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Just recently my hard drive died, my motherboard provided SATA connectors, so I ordered a new disks online.  My shinny new SATA hard drives arrived and when it was time to plug the power connector I realized my power supply didn't provide SATA power connectors.  Power adapters go for as high as $5.99, so that meant about $12.00 minus $S+H for 2 pieces of plastic and 4 bits of wire, maybe even more If bought locally, bleh.  Plus, and this was the deciding factor for this project, that it was already late night and I didn't want to wait till morning to play with my new drives.

Step 1: Getting the Ingredients...

Rummaging in my spare parts box, found a damaged Dell power supply which had the SATA power connectors I needed.

Step 2: Performing the Transplant...

After making sure my old power supply could put out enough juice for my new drives without burning out it was just a matter of doing some cable splicing.  I might be a procrastinator and a bad speller, but you would never see me doing a sloppy cable splicing work.  Heat shrink tubing is your friend and a perfect excuse to play with matches if you don't have a heat gun.

Step 3: Conclusion

Recycling, reusing, reducing (and re-purposing) have always been important, but with planned obsolescence economy and natural resources on the decline, not throwing away stuff and not rushing to the store to buy the new ultra-hyper-mega-extra phone, video card, motherboard, printer, music player is becoming more and more important.  To understand how (and why) manufacturers change screw sizes, connector and adapters constantly (such as the ATA -> SATA, eSATA, slim SATA, micro SATA, eSATAp, mSATA and SATA/I), watch the Light bulb conspiracy.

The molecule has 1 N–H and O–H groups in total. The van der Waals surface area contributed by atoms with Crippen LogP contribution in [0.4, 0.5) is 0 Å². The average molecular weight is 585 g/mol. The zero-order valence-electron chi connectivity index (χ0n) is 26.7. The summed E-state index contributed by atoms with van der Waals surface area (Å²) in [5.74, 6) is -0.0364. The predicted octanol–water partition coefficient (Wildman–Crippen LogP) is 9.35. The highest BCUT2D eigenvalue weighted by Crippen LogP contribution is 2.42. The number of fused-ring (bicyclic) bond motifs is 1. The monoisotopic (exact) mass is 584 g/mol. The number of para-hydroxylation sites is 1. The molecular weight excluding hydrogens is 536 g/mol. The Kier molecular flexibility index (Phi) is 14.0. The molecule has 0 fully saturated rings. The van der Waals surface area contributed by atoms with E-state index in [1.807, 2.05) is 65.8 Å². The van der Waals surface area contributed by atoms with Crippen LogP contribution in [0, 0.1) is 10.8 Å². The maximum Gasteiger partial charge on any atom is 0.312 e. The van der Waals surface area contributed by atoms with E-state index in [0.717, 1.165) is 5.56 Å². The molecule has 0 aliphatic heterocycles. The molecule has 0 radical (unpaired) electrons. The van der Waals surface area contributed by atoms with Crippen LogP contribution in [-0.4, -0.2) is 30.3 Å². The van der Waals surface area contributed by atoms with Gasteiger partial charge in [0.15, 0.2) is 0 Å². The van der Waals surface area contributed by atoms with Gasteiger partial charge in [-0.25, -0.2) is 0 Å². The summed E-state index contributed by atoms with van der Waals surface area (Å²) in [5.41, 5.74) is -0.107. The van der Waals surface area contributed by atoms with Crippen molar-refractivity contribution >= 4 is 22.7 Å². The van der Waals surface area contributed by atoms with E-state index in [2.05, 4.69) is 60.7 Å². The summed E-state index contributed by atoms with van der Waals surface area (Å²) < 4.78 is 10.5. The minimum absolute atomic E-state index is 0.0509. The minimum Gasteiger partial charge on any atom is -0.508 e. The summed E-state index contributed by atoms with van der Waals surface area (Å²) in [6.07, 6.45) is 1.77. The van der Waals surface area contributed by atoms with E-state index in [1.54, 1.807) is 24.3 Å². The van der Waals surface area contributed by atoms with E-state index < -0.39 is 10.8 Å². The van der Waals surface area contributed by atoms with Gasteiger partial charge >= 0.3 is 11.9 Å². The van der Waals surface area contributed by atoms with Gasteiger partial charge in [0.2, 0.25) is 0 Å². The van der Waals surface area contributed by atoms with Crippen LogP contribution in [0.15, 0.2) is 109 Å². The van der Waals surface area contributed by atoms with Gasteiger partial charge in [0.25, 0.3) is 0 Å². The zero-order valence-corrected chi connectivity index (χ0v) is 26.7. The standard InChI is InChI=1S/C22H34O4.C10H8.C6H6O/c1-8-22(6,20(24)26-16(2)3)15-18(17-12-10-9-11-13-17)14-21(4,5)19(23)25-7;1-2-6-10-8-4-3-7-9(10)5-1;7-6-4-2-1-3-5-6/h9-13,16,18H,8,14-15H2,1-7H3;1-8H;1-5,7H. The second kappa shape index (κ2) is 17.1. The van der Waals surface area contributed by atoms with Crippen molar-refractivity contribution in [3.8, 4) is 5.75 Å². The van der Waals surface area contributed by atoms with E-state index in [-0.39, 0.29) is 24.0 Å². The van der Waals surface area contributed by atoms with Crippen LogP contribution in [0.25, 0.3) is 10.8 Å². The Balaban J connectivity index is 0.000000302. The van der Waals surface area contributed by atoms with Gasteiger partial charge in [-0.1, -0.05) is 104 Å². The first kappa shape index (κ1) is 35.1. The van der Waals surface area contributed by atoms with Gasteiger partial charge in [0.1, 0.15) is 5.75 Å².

Trailer here: http://www.youtube.com/watch?v=251qoGOqpdk
Full movie here: http://www.youtube.com/watch?v=I5DCwN28y8o
I added some cables to a power supply that I use only with hard drives, I also use it to light some leds and some case fans
no, no and no you don't add cables to power supplys you will blow them, you must get another powersupply.
not necessarily. true, if the PSU is operating at or near its limits already, then adding an additional load could cause problems - but in this instructable, he was replacing the original hard drive (presumably IDE) with a SATA drive and needed a different power connector. The draw from the HDD's electronics and motors should be about the same as the original, he was just installing a proper connector for it. And, as has already been pointed out, the PSU was well capable of handling an additional load without difficulty.
AMD motherboard consuming 160W, no 3D graphics card, 2 x 500GB Samsung Spinpoint T Series @ 7200RPM consuming 11W on heavy use, 7W on average while idle. Total, even after RMS variations < 200W, well bellow the 600W of the power supply so It's safe even accounting for power spikes.

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More by siloraptor:Upgrading a PC power supply The Stealth Router: How to fit a computer inside an UPS case. 
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